Scotland took bronze with a comfortable 11-4 win over South Korea at the World Men's Curling Championship in Las Vegas as Sweden beat Canada in the final.
Niklas Edin's Swedes gained revenge for last year's final defeat, winning 7-3.
Having lost out to Brad Gushue's holders in their semi-final, the Scots, led by skip Bruce Mouat, stole four in a decisive fifth end to lead 10-2.
"We really stuck in after a tough loss yesterday, so it feels really good to come away with a medal," said Mouat.
"This is really special for me, to join other Scottish medallists is class."
Mouat, 23, was joined on the podium at the Orleans Arena by third Grant Hardie, second Bobby Lammie, lead Hammy McMillan Jr and alternate Ross Paterson.
McMillan Jr is the only member of the rink with prior World Championship experience.
It is Scotland's first medal at this level since David Murdoch, coaching this time round, led his side to a third place finish in 2013.
"I'm really proud of my team," added Mouat.
"Last night's loss was difficult to take but we knew we had a good chance for a medal. For my first world championship I'm happy with a bronze."
The Swedes, silver medallists at this year's Winter Olympics, and Scots had qualified directly for the semi-final after topping the round robin with a record of 11 wins and one defeat, while Canada and South Korea had to win play-offs.
However, although the Scots had beaten the Canadians in their opening match of the round-robin, it was Gushue's rink that came out on top in the semi-final, 9-5, to set up a repeat of last year's final.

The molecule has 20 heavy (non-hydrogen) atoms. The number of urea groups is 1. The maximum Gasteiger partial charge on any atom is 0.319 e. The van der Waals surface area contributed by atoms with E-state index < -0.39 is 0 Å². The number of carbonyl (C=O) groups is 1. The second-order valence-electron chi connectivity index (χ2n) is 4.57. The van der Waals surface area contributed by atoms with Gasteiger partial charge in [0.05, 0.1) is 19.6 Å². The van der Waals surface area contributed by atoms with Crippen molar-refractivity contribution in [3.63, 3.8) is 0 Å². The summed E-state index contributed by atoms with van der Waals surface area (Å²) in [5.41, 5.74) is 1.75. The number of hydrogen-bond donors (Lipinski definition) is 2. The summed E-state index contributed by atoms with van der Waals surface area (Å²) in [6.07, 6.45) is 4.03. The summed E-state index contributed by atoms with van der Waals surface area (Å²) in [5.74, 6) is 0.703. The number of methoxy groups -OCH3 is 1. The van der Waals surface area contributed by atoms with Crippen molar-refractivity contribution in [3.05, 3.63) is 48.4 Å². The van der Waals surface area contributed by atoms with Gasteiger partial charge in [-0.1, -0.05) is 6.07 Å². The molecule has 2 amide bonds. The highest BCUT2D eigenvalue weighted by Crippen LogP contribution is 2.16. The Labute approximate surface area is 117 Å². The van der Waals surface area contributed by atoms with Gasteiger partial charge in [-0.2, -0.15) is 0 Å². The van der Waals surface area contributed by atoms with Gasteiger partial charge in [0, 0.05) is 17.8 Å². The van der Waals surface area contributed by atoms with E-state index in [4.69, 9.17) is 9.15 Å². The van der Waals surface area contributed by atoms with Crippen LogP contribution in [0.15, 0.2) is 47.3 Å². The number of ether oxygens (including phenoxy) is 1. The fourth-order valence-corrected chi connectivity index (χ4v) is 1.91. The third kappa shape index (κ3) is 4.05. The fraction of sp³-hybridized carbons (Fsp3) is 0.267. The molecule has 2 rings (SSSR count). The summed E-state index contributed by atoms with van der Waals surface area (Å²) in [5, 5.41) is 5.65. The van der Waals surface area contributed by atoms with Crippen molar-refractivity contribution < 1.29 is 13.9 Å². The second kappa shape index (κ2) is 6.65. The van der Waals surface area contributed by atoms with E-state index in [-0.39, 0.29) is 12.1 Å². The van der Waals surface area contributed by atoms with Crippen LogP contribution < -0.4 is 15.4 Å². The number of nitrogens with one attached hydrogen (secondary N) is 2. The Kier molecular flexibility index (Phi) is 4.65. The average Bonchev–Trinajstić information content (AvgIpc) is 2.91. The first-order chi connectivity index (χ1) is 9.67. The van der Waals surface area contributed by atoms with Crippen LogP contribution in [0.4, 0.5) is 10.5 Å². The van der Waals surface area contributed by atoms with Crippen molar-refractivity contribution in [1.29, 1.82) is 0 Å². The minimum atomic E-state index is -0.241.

Edin said: "World champion - sounds amazing to me and we've got a couple of guys who haven't won it before, it's just amazing.
"For the team to really be on top after the Olympic loss and losing the world final last year is great.
"We played good all week and I'm just thrilled to have won a worlds again.
"This week has been the most exhausting week I can remember."
Qualification games: South Korea 7-5 Norway; Canada 6-4 United States.
Semi-finals: Sweden 9-8 South Korea; Scotland 5-9 Canada.
Bronze medal game: Scotland 11-4 South Korea
Final: Sweden 7-3 Canada
Final round-robin standings
1 Sweden (Niklas Edin) 11-1 Q
2 Scotland (Bruce Mouat) 11-1 Q
3 Canada (Brad Gushue) 9-3 Q
4 South Korea (ChangMin Kim) 7-5 Q
5 Norway (Steffen Walstad) 7-5 Q
6 United States (Rich Ruohonen) 6-6 Q
7 Switzerland (Marc Pfister) 6-6
8 Italy (Joel Retornaz) 5-7
9 Russia (Alexey Timofeev) 5-7
10 Netherlands (Jaap van Dorp) 4-8
11 Japan (Masaki Iwai) 3-9
12 China (Dejia Zou) 3-9
13 Germany (Alexander Baumann) 1-11